It was a Monday morning – 8:30 to be exact – when the phone rang. I was the national sales manager for a publishing company, working out of my home office.
As a high school senior, I was the only member of my class to have what was essentially a full-time job. For the next 20 years, from flipping burgers to the C-Suite, I was never unemployed, even during the recessions of 1969, 1974, 1981 and 1983. But that all changed when, in 1988, I lost my VP job as my employer downsized itself, eventually to nothing. So, the irony wasn’t lost on me when I attended my 20-year high school reunion unemployed.
Back to that phone call. It was May 22, 1989, and my boss on the other end explained that the company had a new plan, but I wasn’t part of it. So, if you’re scoring at home, that was me getting fired, sacked, canned, downsized, (your unemployment idiom here) twice – in 1988 and 1989.
After hanging up the phone at 8:35, for about three seconds my first thought was to dust off my resume and hit the bricks. Two teenagers and two mortgages are strong motivators. But then, thinking out loud, said: “I don’t need any help screwing up my life, I can do that by myself.” So, I addressed the keyboard and gave birth to my new business, “Jim Blasingame and Associates, Business Consultants.” My “Associates” at that moment were a Macintosh Plus and a laser printer.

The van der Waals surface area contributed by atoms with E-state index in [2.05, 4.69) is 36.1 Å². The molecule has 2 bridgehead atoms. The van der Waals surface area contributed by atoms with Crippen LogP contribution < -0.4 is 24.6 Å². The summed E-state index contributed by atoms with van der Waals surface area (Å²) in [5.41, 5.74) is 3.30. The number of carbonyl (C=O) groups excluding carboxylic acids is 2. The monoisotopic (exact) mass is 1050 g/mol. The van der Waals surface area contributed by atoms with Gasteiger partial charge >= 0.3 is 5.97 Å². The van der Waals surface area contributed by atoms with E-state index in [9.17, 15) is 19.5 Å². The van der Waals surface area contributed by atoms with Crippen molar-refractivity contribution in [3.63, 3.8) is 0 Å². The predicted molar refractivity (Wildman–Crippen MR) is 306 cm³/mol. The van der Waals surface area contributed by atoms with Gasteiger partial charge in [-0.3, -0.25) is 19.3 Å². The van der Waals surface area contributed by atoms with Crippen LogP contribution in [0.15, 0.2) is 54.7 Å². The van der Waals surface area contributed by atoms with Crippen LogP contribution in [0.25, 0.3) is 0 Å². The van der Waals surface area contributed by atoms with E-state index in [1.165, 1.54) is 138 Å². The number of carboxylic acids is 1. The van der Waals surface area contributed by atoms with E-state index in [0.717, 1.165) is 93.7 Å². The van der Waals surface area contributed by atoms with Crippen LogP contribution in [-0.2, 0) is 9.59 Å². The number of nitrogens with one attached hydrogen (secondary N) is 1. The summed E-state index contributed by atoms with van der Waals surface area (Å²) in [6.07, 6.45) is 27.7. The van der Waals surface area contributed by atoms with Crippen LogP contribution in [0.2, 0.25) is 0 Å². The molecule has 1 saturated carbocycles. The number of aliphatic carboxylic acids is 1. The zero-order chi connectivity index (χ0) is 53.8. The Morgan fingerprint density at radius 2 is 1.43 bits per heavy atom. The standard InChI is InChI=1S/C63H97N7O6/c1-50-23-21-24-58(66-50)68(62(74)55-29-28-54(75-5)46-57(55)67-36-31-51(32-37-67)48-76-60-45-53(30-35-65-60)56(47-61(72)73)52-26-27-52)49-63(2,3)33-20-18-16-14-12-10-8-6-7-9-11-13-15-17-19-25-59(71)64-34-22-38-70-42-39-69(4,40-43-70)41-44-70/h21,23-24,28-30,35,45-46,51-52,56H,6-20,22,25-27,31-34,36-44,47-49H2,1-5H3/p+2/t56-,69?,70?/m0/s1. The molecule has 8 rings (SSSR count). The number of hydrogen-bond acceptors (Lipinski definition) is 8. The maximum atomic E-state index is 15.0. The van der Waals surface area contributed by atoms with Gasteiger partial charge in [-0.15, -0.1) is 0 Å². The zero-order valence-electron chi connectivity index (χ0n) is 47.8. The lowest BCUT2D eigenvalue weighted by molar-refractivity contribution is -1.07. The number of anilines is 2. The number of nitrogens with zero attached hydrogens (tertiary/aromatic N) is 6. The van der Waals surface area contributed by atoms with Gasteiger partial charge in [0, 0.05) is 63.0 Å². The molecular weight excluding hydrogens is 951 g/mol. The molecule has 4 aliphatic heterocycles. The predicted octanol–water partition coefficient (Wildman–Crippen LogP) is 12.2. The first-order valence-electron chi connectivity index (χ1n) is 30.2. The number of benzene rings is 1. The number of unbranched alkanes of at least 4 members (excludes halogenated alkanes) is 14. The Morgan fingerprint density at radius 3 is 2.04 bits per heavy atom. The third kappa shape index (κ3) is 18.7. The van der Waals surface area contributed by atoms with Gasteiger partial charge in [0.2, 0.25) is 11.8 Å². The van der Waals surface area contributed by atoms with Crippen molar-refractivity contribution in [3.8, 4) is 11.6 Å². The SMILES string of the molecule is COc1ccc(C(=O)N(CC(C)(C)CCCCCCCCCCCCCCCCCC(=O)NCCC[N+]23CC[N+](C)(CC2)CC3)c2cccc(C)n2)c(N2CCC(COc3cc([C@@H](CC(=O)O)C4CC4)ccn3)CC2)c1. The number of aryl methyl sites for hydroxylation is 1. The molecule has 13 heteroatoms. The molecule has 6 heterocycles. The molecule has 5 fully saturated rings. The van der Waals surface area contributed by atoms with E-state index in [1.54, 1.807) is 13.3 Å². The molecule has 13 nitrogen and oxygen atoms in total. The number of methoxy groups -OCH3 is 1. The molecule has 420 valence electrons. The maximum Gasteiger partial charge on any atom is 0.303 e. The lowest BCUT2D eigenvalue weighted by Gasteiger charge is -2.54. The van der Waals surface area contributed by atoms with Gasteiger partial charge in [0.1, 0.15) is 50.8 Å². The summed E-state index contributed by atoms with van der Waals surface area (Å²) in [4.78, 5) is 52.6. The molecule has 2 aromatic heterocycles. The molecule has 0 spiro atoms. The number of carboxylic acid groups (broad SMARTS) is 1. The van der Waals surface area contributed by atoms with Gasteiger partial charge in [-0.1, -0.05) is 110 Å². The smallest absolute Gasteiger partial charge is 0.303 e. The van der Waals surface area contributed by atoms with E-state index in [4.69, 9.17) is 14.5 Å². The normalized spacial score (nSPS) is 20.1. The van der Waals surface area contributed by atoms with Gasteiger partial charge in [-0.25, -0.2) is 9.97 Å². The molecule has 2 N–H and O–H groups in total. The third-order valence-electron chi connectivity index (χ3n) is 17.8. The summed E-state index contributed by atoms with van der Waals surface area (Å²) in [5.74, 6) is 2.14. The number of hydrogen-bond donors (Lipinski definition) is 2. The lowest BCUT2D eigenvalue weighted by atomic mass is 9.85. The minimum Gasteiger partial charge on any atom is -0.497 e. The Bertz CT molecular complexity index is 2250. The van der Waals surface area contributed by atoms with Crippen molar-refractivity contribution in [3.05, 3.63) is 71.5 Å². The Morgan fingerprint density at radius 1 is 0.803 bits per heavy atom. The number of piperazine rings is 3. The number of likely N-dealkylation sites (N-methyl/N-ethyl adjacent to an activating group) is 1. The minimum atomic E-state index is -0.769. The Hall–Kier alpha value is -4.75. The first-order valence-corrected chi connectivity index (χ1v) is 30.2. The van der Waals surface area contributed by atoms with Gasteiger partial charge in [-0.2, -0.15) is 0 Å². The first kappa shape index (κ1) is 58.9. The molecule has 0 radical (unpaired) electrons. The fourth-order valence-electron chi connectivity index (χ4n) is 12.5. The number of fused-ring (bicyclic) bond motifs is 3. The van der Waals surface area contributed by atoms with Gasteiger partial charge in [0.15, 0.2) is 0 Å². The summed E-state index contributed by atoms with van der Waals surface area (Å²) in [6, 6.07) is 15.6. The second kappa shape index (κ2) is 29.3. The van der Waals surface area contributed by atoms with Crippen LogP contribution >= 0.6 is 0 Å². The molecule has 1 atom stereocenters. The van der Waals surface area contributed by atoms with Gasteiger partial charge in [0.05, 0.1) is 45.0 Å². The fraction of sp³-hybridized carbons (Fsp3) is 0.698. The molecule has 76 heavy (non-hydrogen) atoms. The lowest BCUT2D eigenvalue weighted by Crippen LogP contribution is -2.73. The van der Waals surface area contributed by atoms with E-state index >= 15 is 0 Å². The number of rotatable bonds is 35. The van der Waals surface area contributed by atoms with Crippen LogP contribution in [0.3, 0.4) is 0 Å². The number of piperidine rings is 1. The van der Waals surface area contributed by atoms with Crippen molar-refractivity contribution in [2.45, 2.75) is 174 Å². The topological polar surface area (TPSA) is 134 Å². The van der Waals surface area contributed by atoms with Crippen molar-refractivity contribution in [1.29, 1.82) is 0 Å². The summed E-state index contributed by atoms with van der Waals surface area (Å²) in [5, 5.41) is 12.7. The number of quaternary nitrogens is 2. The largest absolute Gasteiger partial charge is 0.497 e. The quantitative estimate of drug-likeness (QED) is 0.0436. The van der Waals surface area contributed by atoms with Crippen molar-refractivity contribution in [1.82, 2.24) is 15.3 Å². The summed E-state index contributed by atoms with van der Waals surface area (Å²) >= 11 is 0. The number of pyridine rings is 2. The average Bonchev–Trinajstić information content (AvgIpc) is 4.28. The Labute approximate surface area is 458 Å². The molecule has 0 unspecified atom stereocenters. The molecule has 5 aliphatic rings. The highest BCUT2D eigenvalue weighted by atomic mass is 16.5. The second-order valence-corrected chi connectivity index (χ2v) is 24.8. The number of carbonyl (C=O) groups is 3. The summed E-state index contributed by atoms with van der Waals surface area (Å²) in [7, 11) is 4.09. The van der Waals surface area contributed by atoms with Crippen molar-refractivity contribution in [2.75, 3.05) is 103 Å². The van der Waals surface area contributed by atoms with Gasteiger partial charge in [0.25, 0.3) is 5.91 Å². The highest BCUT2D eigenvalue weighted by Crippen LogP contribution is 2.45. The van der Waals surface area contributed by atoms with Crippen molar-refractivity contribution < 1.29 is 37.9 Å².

Thirty years later, a period that included a second entrepreneurial reinvention, I think I can declare myself a successful business owner. A professor friend of mine describes me this way: “My friend Jim is a small business owner; he lives by his wits.” No doubt you know how accurate that is.
What’s the big takeaway as I celebrate my business’s 30th anniversary?